Microsoft has a good range of migration capabilities for Office 365, mostly built around the Exchange Migration Replication Service (MRS). Third parties like Binary Tree’s E2EComplete build on MRS to add better scheduling and automation, good attributes to have during migration projects. I imagine that these kind of utilities will still be required to move mailboxes to Office 365, even if Microsoft wants to fast track that activity. Quantity still exists and fidelity cannot be rushed. It’s always been the way.
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Stage 1, may be easy for a small company but for large compaines? I assure you that’s not the case. Your talking 6 months if your are lucky just to get Legal/ediscovery and Information Security to agree to office 365. Discussions such as what AD attributes infosec will allow to be synced up to Microsoft’s cloud. We haven’t even talked about global companies which have sites in EMEA and where mailboxes have to stay in EMEA, and can’t be synced to an US based MS datacenter. Many many many issues to be resolved just to get off the ground… as I’m sure you know.
Beside from many migration issues to Office 365 today, I think the number 1 reason companies are NOT going to Public Cloud / Office 365 today is NSA PRISM news I.E. even US-Based companies suspect a backdoor access to the Public Cloud servers / Office 365 servers and this has been revealed in the NSA PRISM documentations.
@John: I completely agree! Public Cloud is dead in Europe! I recently had a customer here in Germany, a university, who wanted to migrate 10.000 student Mailboxes from a Linux system to Office 365. They had the idea before PRISM became public. After, they decided to do an Exchange 2013 on premises migration.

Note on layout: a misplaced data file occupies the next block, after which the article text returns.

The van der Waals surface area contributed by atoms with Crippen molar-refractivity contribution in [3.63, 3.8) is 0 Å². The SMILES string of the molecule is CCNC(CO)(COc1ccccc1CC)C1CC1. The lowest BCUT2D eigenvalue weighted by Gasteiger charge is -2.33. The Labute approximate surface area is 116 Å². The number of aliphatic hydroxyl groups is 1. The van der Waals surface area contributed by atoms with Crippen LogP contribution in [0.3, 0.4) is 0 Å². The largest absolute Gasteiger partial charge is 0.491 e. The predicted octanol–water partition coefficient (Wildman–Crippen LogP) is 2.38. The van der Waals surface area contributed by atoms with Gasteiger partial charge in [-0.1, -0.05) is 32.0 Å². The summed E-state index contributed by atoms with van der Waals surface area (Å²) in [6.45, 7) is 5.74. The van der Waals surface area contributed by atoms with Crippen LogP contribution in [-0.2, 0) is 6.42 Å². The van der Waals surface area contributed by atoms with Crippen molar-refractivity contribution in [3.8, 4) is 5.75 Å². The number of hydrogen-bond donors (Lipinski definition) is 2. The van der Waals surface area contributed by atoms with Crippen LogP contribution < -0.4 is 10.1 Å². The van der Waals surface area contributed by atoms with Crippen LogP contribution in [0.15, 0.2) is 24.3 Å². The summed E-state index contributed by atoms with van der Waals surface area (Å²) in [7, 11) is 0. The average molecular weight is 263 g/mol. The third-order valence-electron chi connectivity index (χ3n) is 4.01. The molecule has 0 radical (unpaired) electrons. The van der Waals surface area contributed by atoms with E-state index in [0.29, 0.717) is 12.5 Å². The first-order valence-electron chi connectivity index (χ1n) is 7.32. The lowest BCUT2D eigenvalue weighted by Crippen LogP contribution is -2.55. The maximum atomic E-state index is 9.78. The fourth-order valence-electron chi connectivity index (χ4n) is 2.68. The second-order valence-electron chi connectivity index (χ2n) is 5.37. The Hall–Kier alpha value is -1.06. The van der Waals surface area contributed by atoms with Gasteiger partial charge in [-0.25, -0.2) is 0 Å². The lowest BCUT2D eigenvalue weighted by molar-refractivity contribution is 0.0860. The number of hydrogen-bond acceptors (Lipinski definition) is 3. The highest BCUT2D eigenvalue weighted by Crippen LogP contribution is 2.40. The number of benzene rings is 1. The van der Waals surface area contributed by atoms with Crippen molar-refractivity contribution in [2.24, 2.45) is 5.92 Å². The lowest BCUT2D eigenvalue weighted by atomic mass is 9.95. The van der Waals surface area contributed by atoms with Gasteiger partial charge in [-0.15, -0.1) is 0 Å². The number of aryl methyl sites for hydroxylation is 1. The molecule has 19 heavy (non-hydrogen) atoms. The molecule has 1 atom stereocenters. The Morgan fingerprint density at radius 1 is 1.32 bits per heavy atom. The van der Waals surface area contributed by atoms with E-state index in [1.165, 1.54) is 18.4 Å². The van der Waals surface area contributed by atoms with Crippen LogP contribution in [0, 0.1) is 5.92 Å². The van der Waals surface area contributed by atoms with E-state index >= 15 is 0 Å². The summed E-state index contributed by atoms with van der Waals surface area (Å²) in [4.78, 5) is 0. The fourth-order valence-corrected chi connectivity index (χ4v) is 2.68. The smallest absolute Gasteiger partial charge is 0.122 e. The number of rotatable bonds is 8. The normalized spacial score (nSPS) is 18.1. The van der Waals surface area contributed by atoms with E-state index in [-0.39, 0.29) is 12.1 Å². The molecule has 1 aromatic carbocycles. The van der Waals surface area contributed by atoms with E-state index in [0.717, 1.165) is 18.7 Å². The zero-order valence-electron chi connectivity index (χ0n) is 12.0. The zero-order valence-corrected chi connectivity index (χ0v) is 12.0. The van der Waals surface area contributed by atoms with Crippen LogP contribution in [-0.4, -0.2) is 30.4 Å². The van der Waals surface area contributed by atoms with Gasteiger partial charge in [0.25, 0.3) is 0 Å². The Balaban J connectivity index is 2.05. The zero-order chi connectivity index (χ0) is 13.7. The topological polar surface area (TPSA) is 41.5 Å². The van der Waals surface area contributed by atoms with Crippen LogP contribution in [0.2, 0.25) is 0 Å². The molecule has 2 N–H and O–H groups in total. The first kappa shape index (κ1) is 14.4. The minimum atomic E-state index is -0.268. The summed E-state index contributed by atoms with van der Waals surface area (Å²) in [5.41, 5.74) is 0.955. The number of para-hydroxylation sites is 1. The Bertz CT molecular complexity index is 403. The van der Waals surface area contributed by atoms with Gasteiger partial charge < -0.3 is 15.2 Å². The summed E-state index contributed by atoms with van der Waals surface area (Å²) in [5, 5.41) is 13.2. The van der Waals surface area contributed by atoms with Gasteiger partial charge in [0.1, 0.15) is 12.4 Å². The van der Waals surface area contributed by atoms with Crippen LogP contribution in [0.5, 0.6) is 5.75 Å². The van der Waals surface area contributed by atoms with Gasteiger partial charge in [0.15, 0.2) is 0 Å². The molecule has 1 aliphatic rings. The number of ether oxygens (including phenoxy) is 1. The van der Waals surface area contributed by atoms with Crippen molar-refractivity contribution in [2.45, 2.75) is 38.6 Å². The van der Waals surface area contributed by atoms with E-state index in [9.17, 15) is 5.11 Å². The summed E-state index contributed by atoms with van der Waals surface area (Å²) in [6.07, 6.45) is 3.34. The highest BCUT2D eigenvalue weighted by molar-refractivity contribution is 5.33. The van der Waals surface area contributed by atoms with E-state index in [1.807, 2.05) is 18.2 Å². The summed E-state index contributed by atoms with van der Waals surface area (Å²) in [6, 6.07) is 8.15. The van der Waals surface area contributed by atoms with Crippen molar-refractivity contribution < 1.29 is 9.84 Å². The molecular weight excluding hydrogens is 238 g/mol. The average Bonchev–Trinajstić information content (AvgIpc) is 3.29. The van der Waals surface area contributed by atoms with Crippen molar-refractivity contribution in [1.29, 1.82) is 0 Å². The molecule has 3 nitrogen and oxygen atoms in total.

Same is happing in US too, I had customers cancelled Public Cloud project such as Office 365.
Unkess you have serious need for Exchange due to other apps there are options like Open Xchane or Gordano Mail and more.
Some may find this unfounded, but I think that MS ultimate goal is to kill on prem version of Exchange.
Or use Domino and you will save tons of € s on hardware and OS cost as you already have Linux experts it seems.
Direct access to the Public Cloud servers is part of the NSA PRISM program and documents are supporting that, Office 365 is Public Cloud so companies are not naïve.
Let’s all forget about Public Cloud / Office 365 and buy Tony Redmond’s Exchange 2013 On-Premises book 🙂 and build a great Exchange 2013 On-Premises for our customers 🙂
Or prhaps Tony can write few about Domino as well and we will all be really happy:)
As usual, a fairly good article Tony! I just wanted to chime in on a couple of points:
1) Pilots can be more complicated than a couple of hours of setup, depending on how extensive they need to be. In my mind, a pilot is a step beyond the testing/proof of concept stage; we’re tying into production systems with carefully selected users to help find and iron out the remaining problems with integration. In other shops, they use “pilot” to mean what I’d call a proof of concept: a test environment not connected to production. Both meanings seem to be in common use, so it is always important to be clear on terminology and expectations.
2) I have seen several companies — not the majority, but not an insignificant minority, use this kind of migration precisely as an opportunity to clean out mailboxes by only migrating the past 60-90 days of mailbox content. Any requests for material out that range are handled through backup/restore requests. They use the long migration timeframes and costs as their driver to adopt this change. There are always a privileged few who get the contents of their mailboxes manually exported and imported, but they are the exception, not the rule. I am surprised by how many companies are willing to take a one-time break in some aspects of fidelity in order to accomplish a migration in a tighter timeframe, especially when that break allows them to begin an across-the-board change in archival/retention policies.